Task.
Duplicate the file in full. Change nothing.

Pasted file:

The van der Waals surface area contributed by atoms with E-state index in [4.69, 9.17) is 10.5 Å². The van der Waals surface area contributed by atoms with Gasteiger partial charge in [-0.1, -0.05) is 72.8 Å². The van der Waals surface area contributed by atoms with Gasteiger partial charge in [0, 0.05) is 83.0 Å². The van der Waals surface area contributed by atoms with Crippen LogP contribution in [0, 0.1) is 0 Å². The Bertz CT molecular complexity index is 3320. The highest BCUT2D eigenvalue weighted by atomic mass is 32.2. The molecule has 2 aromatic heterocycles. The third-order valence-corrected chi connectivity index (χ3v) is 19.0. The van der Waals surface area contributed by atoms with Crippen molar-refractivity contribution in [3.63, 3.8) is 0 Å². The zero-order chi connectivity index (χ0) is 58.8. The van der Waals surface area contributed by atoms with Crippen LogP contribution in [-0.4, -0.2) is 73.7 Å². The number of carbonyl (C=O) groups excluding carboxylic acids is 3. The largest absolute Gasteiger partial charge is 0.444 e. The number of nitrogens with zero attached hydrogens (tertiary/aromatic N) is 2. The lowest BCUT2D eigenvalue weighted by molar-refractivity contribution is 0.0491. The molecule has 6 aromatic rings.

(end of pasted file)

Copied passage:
The van der Waals surface area contributed by atoms with E-state index in [4.69, 9.17) is 10.5 Å². The van der Waals surface area contributed by atoms with Gasteiger partial charge in [-0.1, -0.05) is 72.8 Å². The van der Waals surface area contributed by atoms with Gasteiger partial charge in [0, 0.05) is 83.0 Å². The van der Waals surface area contributed by atoms with Crippen LogP contribution in [0, 0.1) is 0 Å². The Bertz CT molecular complexity index is 3320. The highest BCUT2D eigenvalue weighted by atomic mass is 32.2. The molecule has 2 aromatic heterocycles. The third-order valence-corrected chi connectivity index (χ3v) is 19.0. The van der Waals surface area contributed by atoms with Crippen molar-refractivity contribution in [3.63, 3.8) is 0 Å². The zero-order chi connectivity index (χ0) is 58.8. The van der Waals surface area contributed by atoms with Crippen LogP contribution in [-0.4, -0.2) is 73.7 Å². The number of carbonyl (C=O) groups excluding carboxylic acids is 3. The largest absolute Gasteiger partial charge is 0.444 e. The number of nitrogens with zero attached hydrogens (tertiary/aromatic N) is 2. The lowest BCUT2D eigenvalue weighted by molar-refractivity contribution is 0.0491. The molecule has 6 aromatic rings.